See Magirr and Burman (2019) and Magirr (2021) for details about the weighted log-rank tests, and in particular the modestly weighted log-rank test. This vignette works through an example of using the package to simulate data and perform weighted log-rank tests. A summary of the formulas used within this package is presented.

This package can be used to simulate a dataset for a two-arm RCT with
delayed separation of survival curves by using the
`sim_events_delay`

function.

There are two parts to simulating the event times and statuses: the
event model (parameters defined in `event_model`

) and the
recruitment model (parameters defined in
`recruitment_model`

).

Firstly, looking at the event model. The function
`sim_events_delay`

assumes that the survival times on the
control and exponential arm follow a piecewise exponential distribution.
Given rate parameter \(\lambda\), the
exponential distribution has the form:

\[ f(t)=\lambda \exp(-\lambda t) \]

The rate parameters are set using the argument `lambda_c`

for the control arm and `lambda_e`

for the experimental arm.
To use the piecewise version, set this argument a vector with a value
for each piece. The duration of each piece is set using parameter
`duration_c`

and `duration_e`

.

Secondly, looking at the recruitment model. The recruitment can be
modeled using either a power model or a piecewise constant model. See
`help(sim_events_delay)`

more details about these models.

Additionally, the `sim_events_delay`

function censors all
observations at the calendar time `max_cal_t`

.

Here we create a simulated dataset with 5 individuals on each arm.
Assume that one unit of time is equal to one month. From entering the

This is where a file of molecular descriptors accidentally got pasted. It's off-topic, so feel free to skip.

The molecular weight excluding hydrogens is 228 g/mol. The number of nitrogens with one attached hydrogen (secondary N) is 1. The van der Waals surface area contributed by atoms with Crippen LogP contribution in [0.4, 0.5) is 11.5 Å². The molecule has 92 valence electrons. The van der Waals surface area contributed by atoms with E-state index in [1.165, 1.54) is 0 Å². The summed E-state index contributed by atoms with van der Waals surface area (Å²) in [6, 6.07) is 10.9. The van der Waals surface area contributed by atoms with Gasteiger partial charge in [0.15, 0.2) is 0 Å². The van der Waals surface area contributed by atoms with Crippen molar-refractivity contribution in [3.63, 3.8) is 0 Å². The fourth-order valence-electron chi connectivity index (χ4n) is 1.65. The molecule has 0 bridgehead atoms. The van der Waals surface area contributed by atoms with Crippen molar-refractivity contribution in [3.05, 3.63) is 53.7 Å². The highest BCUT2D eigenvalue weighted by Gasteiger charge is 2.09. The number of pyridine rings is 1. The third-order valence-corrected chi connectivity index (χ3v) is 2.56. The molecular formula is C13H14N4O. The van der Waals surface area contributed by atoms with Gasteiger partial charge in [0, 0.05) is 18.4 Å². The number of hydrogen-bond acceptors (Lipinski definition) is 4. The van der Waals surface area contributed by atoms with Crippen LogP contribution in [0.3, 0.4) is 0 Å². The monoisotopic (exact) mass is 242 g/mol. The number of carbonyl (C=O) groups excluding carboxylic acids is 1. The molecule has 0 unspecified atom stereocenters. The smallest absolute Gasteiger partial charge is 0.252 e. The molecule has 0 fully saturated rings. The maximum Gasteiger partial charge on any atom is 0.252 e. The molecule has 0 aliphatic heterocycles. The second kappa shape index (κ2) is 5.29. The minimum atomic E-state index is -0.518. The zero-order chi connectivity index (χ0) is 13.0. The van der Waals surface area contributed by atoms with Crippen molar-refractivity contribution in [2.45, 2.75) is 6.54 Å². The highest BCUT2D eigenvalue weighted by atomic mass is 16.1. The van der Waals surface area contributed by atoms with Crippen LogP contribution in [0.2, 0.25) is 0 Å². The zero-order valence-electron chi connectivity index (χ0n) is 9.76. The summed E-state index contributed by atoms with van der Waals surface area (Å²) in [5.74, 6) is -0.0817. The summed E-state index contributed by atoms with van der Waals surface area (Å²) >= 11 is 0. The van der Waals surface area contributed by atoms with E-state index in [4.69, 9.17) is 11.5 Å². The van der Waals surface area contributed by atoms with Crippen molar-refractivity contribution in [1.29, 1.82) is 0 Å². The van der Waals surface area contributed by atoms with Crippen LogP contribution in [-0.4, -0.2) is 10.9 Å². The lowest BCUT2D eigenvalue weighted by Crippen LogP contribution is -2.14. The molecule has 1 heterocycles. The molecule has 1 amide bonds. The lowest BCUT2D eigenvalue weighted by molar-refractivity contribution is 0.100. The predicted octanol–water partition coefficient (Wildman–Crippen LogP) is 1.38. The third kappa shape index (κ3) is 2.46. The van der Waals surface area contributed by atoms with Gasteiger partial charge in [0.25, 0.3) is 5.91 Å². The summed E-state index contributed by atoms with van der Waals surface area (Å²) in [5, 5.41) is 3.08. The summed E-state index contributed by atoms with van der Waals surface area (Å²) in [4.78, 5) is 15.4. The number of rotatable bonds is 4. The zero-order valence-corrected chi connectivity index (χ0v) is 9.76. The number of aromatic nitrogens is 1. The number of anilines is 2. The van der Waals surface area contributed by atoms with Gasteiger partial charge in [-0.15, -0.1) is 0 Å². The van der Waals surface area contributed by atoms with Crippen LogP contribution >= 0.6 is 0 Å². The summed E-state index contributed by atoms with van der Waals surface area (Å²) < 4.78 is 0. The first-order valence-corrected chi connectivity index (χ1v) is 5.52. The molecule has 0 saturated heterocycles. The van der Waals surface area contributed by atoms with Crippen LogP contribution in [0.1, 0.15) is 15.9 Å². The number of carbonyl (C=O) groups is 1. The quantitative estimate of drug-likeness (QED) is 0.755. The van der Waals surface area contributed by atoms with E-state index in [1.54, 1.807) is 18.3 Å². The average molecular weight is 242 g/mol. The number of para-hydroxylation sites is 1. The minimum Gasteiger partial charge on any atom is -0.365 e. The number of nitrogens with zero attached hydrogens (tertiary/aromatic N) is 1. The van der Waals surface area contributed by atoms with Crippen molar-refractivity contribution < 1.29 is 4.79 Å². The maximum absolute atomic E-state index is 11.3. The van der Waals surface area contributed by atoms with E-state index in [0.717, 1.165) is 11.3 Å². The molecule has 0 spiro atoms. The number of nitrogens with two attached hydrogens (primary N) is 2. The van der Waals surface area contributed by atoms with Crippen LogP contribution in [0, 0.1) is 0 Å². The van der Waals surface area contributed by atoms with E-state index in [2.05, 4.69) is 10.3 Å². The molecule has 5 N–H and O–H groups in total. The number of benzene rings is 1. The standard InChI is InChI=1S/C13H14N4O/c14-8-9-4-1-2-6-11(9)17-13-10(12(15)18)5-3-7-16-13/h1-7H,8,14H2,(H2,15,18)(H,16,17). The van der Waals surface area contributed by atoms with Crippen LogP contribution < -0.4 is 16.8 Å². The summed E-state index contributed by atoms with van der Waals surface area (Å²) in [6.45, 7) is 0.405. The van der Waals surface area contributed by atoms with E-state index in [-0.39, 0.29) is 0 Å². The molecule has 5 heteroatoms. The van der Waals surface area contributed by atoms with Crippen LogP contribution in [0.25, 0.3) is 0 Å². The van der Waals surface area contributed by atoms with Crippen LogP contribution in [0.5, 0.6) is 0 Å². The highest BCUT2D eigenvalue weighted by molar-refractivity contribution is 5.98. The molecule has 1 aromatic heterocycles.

study until 6 months both arms have the same \(\lambda\) parameter, with a median event
time of 9 months. From 6 months, the experimental arm has a lower hazard
rate, with a median event time of 18 months. Setting
`rec_period = 12`

and `rec_power = 1`

means that
individuals are recruited at a uniform rate over 12 months.

```
library(nphRCT)
set.seed(1)
sim_data <- sim_events_delay(
event_model=list(
duration_c = 36,
duration_e = c(12 ,24),
lambda_c = log(2)/9,
lambda_e = c(log(2)/9,log(2)/18)),
recruitment_model=list(
rec_model="power",
rec_period=12,
rec_power=1),
n_c=5,
n_e=5,
max_cal_t = 36
)
sim_data
#> event_time event_status group
#> 1 18.06 1 control
#> 2 9.89 1 control
#> 3 16.07 1 control
#> 4 28.07 0 control
#> 5 13.69 1 control
#> 6 25.22 0 experimental
#> 7 24.66 0 experimental
#> 8 8.50 1 experimental
#> 9 4.37 1 experimental
#> 10 7.64 1 experimental
```

Now that we have simulated a dataset, we will look at performing the weighted log-rank tests.

Consider the ordered, distinct event times \(t_1, \dots, t_k\). Let \(d_{0,j}\) and \(d_{1,j}\) be the number of events at event time \(t_{j}\) on each of the arms respectively, and let \(d_{j}\) be equal to the sum of these two values. Similarly, let \(n_{0,j}\) and \(n_{1,j}\) be the number at risk at event time \(t_{j}\) on each of the arms respectively, and let \(n_{j}\) be equal to the sum of these two values.

The function `find_at_risk`

can be used to calculate these
values for a dataset.

```
find_at_risk(formula=Surv(event_time,event_status)~group,